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There are two different types of loans available for med students. In this article, we will look at what they are, what features come with them and review five different loan options currently available.
Students have the choice between federal and private loans. Using federal student loans is usually a good idea first and then moving to private loans. This is because federal loans typically come with benefits that are not available from private loans. The most important is access to income-driven repayment plans and loan forgiveness programs. Here is a closer look at what federal and private loans offer med students:
There are three different types of federal loans for medical school students. They are:
These loans differ from other federal loans as they have lower interest rates and come with access to interest subsidies. But there is a catch. These specific student loans are only available to borrowers who have a financial need and are enrolled in a participating educational institute.
These loans are not based on financial needs. Med students can borrow up to $20,500 annually to a total of $138,500, including undergraduate loans. Also, med students with direct unsubsidized loans should use them up completely before accessing Federal PLUS Loans as there are lower interest rates and fees to consider.
Med students should only look to these loans once they have used all other available loans. The interest rate for PLUS loans is 7.54 percent (2022-23 school year). That is almost the rate of a private loan and PLUS loans include something most private loans don’t – a 4.228 percent fee.
To be eligible for federal student loans, a student must attend a school participating in the federal loan program. The application form is the Free Application for Federal Student Aid. If the school is not part of the health professionals student loan program, the school will be able to direct students to other loan sources requiring different application forms. The Federal Direct Unsubsidized Loans do not require a credit check however, there is one for Federal PLUS Loans. Good credit will be a benefit but is not always necessary. Adverse credit history or negative credit marks will impact the likelihood of receiving loans.
Students with excellent credit ratings and no plans to pursue Public Service Loan Forgiveness will find private loans a better fit. Private loans normally have lower interest rates than federal ones and often have no additional fees. The final interest rate a med student will receive with their private loan will be determined by a few factors. They include the student’s credit rating, the term of the loan, and if the loan has a fixed or variable rate (more on that later). Private loan lenders offer benefits to medical school students, such as loan repayment postponement or a reduction in payments while the student is in residency.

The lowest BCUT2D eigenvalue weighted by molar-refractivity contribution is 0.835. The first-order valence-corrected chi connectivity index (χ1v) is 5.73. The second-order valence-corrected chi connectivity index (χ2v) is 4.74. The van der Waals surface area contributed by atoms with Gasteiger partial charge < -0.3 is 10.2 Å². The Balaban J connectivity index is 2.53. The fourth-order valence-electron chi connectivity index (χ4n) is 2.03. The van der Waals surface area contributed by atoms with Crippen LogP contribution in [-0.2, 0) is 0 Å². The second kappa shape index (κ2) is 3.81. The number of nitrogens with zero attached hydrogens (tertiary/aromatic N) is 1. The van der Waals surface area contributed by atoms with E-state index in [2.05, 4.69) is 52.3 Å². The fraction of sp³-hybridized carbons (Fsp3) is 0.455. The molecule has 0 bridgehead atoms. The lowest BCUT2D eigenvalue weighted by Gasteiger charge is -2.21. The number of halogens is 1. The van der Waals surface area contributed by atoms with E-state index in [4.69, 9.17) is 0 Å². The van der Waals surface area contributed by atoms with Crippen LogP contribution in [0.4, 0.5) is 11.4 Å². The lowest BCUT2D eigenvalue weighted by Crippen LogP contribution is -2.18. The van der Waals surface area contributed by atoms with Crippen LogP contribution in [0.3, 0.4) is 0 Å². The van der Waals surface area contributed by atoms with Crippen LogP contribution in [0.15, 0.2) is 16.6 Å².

As you can probably imagine, federal student loans are available just for US students. International students are not eligible, but there is an option that can help. Some international students qualify for a private loan, provided they have a co-signer that meets the lender’s requirements. Without an eligible co-signer, international med students have fewer options.
Here is a look at five different student loan options ranging from federal to private.
For first-time borrowers, these are the go-to loans that should be considered a first option. They require no credit score limit and feature a fixed Annual Percentage Rate (APR) of between 4.99 and 6.54 percent. There is no variable APR.
This type of student loan offers features not available with Federal Subsidized/Unsubsidized Loans, including manageable payments post-graduation, student loan forgiveness, and income-driven repayment program access. These features make Federal Grad PLUS Loans a strong second option once subsidized/unsubsidized loans are exhausted. They are also a much better choice than private student loans.
To qualify for a private student loan from this lender, the borrower must have a credit score in the mid-600 range. The Fixed APR is set at between 3.99 and 11.46 percent, whereas the variable APR is between 1.99 and 10.45 percent.
Borrowers require a credit score in the mid-600s to qualify for this private med school loan. The Fixed APR falls between 3.75 and 13.72 percent, whereas the variable APR ranges from 2.62 to 12.97 percent.
Borrowers’ credit scores should be in the mid-600s or higher with this lender. The Fixed APR starts at 3.22 percent with the variable APR starting at 1.84 percent. There are also several incentives offered.
There is a very important factor to consider with any type of loan. That is the Annual Percentage Rate (APR). Two different types are apparent with medical student loans – fixed and variable. A variable APR is a rate that changes frequently. Economic conditions cause fluctuations in the market rate, and this impacts the APR of a loan. The interesting thing to remember is that although many variable APRs begin lower than fixed APRs, they can go higher over time. A fixed APR is as the term implies. The rate remains the same for the life of the loan.
Medical students end up carrying massive student loan debts. For example, students from the Class of 2019 have an average debt of over $201,000. This is why loan programs are so important and require scrutiny to find the best rates for the long term. While the list above is far from complete, it should provide enough information to give med school students an idea of what to expect when shopping for a loan.